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Local mom pushes for water safety measures after son's death

In 2018, Brandi Donley's son drowned in Ottawa County
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Posted at 9:52 PM, Aug 14, 2022
and last updated 2022-08-14 21:52:39-04

PORT SHELDON, Mich. — A West Michigan mom who lost her son in a drowning hopes state legislators take up a bill that would provide rescue equipment and beach hazard signs along the lakeshore.

According to the Great Lakes Surf Rescue Projects, 33 drownings have happened on Lake Michigan in 2022.

“Every time a drowning happens, it’s like a fresh wound,” said Brandi Donley. “It has a detrimental effect on me, my family.”

On August 15, 2018, Donley’s oldest son, Brandon Schmidt, 20, drowned at Windsnest Park Beach in Port Sheldon Township.

“He was a big goofball,” said Donley. “Probably the best big brother you could ever have. He was always with his siblings. He loved sports.”

She adds Schmidt knew how to swim and the water was calm the day of the incident, but he still fell victim.

“It’s soul crushing,” said Donley. “I lost myself… our family as a whole doesn’t feel whole anymore.”

At the time, Windsnest Park lacked information about water conditions and life rings, so Donley advocated for them.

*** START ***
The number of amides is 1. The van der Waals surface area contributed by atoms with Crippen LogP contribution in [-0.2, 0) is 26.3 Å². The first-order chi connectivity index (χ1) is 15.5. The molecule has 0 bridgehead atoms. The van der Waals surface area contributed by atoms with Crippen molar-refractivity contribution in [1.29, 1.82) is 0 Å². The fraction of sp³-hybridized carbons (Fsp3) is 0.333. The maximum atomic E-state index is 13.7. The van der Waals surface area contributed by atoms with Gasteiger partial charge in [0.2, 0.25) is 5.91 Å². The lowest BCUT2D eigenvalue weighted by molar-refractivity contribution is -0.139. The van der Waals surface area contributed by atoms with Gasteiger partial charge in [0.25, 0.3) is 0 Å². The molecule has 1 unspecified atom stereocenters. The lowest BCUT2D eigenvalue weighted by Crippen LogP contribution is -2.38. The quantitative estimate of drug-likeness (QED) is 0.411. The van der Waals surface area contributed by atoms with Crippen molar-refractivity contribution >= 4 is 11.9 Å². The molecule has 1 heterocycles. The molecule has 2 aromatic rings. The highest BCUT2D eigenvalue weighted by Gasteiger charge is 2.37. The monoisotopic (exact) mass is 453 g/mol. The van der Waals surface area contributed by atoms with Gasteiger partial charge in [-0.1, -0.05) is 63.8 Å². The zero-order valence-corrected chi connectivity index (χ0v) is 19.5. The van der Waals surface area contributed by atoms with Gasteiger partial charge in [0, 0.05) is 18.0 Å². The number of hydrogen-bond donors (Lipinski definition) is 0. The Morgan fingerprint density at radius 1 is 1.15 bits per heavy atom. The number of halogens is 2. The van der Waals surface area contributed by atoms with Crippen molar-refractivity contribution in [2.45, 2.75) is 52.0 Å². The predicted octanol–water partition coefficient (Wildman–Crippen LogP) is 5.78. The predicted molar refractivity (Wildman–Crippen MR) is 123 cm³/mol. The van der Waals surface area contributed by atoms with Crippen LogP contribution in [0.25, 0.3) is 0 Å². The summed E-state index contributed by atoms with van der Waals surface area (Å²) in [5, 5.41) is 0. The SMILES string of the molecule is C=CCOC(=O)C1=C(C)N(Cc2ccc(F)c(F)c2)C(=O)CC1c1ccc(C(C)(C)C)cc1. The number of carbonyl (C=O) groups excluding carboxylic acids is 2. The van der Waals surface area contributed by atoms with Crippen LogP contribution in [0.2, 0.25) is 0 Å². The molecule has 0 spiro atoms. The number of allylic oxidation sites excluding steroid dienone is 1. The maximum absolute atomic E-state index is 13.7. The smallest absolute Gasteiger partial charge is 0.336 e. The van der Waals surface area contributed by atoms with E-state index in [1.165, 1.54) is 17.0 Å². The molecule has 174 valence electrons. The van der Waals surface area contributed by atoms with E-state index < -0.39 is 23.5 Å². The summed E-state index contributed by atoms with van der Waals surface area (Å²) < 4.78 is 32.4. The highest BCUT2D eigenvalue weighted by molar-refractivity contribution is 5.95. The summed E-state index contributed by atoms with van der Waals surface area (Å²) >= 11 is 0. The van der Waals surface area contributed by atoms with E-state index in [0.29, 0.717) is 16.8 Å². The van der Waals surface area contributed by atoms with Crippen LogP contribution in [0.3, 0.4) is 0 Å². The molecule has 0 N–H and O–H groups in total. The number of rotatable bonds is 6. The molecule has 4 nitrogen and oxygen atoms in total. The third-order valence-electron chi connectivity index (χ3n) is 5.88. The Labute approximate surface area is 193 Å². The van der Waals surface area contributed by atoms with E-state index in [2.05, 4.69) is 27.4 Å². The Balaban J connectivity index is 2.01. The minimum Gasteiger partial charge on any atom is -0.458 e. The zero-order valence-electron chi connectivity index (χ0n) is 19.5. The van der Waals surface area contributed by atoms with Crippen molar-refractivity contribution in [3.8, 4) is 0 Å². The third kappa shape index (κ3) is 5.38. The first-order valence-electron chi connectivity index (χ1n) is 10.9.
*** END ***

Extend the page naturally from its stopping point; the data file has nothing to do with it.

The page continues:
The next spring, the township installed safety equipment and a billboard with water safety tips.

There have been no drownings at Windsnest Park since Schmidt died.

“Water safety in regards to rip currents and other dangers aren’t common sense the way people like to think,” said Donley. “The reminders need to be there, the educational aspect needs to be there, the awareness needs to be there so people can understand a little bit more before they go and enter the water.”

In May, Illinois lawmakers passed a bill that mandates public beaches on Lake Michigan put in signage about water hazards and provide rescue equipment.

Michigan has no such requirements, but Donley is looking for a legislator who would sponsor a similar bill.

“With Michigan being the Great Lakes state, I feel as though we should be leading by example and as of right now, we’re really not,” said Donley.

She calls the measures simple steps that can protect people.

“When we were losing two in South Haven and one in Ferrysburg, at that same time frame in Chicago, they were using another life ring from that bill and another life was saved out there while we were losing them up here,” said Donley.

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